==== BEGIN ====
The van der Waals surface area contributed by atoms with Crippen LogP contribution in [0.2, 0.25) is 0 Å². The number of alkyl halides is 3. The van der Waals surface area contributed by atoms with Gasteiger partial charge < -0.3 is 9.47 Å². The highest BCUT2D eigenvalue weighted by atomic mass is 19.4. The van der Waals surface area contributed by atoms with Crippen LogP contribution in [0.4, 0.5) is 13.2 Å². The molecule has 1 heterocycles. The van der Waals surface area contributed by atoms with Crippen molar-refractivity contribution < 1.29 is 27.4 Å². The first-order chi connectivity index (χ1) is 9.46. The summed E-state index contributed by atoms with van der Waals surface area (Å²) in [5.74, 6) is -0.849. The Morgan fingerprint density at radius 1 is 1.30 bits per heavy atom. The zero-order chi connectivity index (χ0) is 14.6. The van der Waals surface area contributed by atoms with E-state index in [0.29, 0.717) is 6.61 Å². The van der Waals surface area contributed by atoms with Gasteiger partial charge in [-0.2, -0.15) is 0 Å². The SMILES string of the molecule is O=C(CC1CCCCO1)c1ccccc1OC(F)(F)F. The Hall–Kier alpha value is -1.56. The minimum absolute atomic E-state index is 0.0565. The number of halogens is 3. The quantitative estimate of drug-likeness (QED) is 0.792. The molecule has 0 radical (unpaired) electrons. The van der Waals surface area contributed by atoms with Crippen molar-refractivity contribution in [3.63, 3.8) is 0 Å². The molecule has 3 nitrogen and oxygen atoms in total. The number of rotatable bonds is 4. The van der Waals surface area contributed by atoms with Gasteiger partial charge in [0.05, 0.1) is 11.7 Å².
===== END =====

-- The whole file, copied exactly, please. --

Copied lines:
The van der Waals surface area contributed by atoms with Crippen LogP contribution in [0.2, 0.25) is 0 Å². The number of alkyl halides is 3. The van der Waals surface area contributed by atoms with Gasteiger partial charge < -0.3 is 9.47 Å². The highest BCUT2D eigenvalue weighted by atomic mass is 19.4. The van der Waals surface area contributed by atoms with Crippen LogP contribution in [0.4, 0.5) is 13.2 Å². The molecule has 1 heterocycles. The van der Waals surface area contributed by atoms with Crippen molar-refractivity contribution < 1.29 is 27.4 Å². The first-order chi connectivity index (χ1) is 9.46. The summed E-state index contributed by atoms with van der Waals surface area (Å²) in [5.74, 6) is -0.849. The Morgan fingerprint density at radius 1 is 1.30 bits per heavy atom. The zero-order chi connectivity index (χ0) is 14.6. The van der Waals surface area contributed by atoms with E-state index in [0.29, 0.717) is 6.61 Å². The van der Waals surface area contributed by atoms with Gasteiger partial charge in [-0.2, -0.15) is 0 Å². The SMILES string of the molecule is O=C(CC1CCCCO1)c1ccccc1OC(F)(F)F. The Hall–Kier alpha value is -1.56. The minimum absolute atomic E-state index is 0.0565. The number of halogens is 3. The quantitative estimate of drug-likeness (QED) is 0.792. The molecule has 0 radical (unpaired) electrons. The van der Waals surface area contributed by atoms with Crippen molar-refractivity contribution in [3.63, 3.8) is 0 Å². The molecule has 3 nitrogen and oxygen atoms in total. The number of rotatable bonds is 4. The van der Waals surface area contributed by atoms with Gasteiger partial charge in [0.05, 0.1) is 11.7 Å².